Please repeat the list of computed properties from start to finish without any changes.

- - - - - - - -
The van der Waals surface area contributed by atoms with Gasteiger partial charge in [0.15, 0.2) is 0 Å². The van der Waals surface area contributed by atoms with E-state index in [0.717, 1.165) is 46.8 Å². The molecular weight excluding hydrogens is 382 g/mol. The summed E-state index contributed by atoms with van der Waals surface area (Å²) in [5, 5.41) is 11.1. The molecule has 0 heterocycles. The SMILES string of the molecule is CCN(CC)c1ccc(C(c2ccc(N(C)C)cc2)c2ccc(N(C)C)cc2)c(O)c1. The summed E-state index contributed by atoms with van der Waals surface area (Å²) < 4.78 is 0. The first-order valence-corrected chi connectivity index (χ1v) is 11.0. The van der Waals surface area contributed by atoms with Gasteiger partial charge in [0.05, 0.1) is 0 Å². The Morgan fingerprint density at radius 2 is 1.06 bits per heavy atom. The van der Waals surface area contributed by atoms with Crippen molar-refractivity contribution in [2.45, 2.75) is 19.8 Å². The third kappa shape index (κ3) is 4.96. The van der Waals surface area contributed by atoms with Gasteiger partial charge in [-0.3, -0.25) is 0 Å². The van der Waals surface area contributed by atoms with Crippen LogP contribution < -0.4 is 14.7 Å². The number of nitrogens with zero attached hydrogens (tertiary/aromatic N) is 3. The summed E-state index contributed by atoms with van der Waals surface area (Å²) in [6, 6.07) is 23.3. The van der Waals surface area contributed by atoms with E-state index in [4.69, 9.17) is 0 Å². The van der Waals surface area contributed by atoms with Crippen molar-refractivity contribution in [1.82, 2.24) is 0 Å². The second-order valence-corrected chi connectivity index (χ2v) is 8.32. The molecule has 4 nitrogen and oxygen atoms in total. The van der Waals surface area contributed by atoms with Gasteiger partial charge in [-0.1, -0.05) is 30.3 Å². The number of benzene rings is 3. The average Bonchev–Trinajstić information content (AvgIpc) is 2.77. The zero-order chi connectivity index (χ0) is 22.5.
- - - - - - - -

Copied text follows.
The van der Waals surface area contributed by atoms with Gasteiger partial charge in [0.15, 0.2) is 0 Å². The van der Waals surface area contributed by atoms with E-state index in [0.717, 1.165) is 46.8 Å². The molecular weight excluding hydrogens is 382 g/mol. The summed E-state index contributed by atoms with van der Waals surface area (Å²) in [5, 5.41) is 11.1. The molecule has 0 heterocycles. The SMILES string of the molecule is CCN(CC)c1ccc(C(c2ccc(N(C)C)cc2)c2ccc(N(C)C)cc2)c(O)c1. The summed E-state index contributed by atoms with van der Waals surface area (Å²) < 4.78 is 0. The first-order valence-corrected chi connectivity index (χ1v) is 11.0. The van der Waals surface area contributed by atoms with Gasteiger partial charge in [0.05, 0.1) is 0 Å². The Morgan fingerprint density at radius 2 is 1.06 bits per heavy atom. The van der Waals surface area contributed by atoms with Crippen molar-refractivity contribution in [2.45, 2.75) is 19.8 Å². The third kappa shape index (κ3) is 4.96. The van der Waals surface area contributed by atoms with Gasteiger partial charge in [-0.3, -0.25) is 0 Å². The van der Waals surface area contributed by atoms with Crippen LogP contribution < -0.4 is 14.7 Å². The number of nitrogens with zero attached hydrogens (tertiary/aromatic N) is 3. The summed E-state index contributed by atoms with van der Waals surface area (Å²) in [6, 6.07) is 23.3. The van der Waals surface area contributed by atoms with E-state index in [4.69, 9.17) is 0 Å². The van der Waals surface area contributed by atoms with Crippen molar-refractivity contribution in [1.82, 2.24) is 0 Å². The second-order valence-corrected chi connectivity index (χ2v) is 8.32. The molecule has 4 nitrogen and oxygen atoms in total. The van der Waals surface area contributed by atoms with Gasteiger partial charge in [-0.1, -0.05) is 30.3 Å². The number of benzene rings is 3. The average Bonchev–Trinajstić information content (AvgIpc) is 2.77. The zero-order chi connectivity index (χ0) is 22.5.